Too Hot For Food

27 Jun 2007

In May an Intergovernmental Panel on Climate Change (IPCC) report compiled by scientists and officials from more than 100 countries recommended drastic cuts in greenhouse gas emissions to contain global warming.

It said that an increase of up to 3°C in average world temperatures might boost crop yields in temperate regions such as Europe, but that it would lower them in tropical and sub-tropical regions.

Unless global warming is kept under check, increasingly frequent droughts in North Africa, for example, will oblige governments in the area to import more food. But can they afford to?

A recent dry spell in Morocco has already reduced the 2007 grain crop to about 2.0 million tons against last year’s 9.3 million yield, forcing the government to triple soft wheat imports to an estimated 3.0 million tons.

In North Africa, agriculture is dominated by small, non-irrigated farms which struggle to feed the ever growing population of the region. In recent years, the increased frequency of droughts has exacerbated the situation.

In Morocco alone, officials estimate that rainfall has dropped by 30 percent in recent years and that fertile acreage is shrinking.

Speaking at a climate conference in Casablanca, the IPCC Chairman Rajendra Pachauri warned that, ‘Grain stocks globally are at a precarious low and if you look at the predicament of regions like this one you really don’t have the kind of reserves to draw on if you want to import large quantities They will have to pay heavily for this and this could disturb the economies of the region.’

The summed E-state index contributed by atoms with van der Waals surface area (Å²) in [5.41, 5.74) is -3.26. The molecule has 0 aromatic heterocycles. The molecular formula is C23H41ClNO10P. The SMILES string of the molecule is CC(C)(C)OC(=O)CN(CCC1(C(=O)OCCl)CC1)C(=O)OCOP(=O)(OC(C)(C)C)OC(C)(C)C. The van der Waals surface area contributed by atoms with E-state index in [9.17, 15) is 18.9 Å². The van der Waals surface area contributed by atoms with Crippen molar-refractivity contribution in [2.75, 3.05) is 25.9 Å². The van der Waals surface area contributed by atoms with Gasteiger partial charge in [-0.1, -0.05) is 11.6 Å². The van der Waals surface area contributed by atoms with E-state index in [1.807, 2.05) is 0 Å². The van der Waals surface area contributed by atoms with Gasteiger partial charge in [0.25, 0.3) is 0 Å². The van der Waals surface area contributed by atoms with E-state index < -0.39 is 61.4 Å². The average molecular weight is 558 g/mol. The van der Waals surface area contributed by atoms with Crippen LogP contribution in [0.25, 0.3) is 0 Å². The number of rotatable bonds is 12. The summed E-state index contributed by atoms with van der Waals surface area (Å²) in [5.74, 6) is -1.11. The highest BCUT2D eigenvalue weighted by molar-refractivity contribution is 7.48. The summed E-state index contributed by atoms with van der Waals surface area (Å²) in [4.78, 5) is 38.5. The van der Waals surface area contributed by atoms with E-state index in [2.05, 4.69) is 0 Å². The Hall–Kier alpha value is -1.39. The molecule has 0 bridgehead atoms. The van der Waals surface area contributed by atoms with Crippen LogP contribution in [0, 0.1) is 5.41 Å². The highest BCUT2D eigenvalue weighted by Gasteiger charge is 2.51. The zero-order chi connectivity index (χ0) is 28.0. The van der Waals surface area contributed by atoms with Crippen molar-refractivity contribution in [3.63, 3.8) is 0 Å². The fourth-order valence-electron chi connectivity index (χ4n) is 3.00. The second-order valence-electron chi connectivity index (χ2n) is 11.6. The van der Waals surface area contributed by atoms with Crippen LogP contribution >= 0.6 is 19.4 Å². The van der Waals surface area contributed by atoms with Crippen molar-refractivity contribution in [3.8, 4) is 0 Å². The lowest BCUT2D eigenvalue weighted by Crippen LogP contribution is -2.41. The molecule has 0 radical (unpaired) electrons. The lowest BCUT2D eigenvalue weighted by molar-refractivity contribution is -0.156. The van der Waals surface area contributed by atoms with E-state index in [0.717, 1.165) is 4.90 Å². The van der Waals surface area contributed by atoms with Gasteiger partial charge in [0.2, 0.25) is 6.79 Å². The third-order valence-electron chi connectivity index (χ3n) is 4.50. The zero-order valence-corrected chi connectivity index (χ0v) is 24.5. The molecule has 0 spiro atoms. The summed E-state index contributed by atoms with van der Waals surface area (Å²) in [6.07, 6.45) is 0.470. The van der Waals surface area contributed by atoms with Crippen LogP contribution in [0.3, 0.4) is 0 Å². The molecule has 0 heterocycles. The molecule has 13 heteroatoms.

The World Meteorological Organization (WMO) and the United Nations Environment Program (UNEP) established the Intergovernmental Panel on Climate Change in 1988 in recognition of the problem of potential global climate change.

The IPCC is open to all members of the 
UN and WMO and its role is to assess on a comprehensive, objective, open and transparent basis the scientific, technical and socio-economic information relevant to understanding the scientific basis of risk of human-induced climate change, its potential impacts and options for adaptation and mitigation.

Intergovernmental Panel on Climate Change

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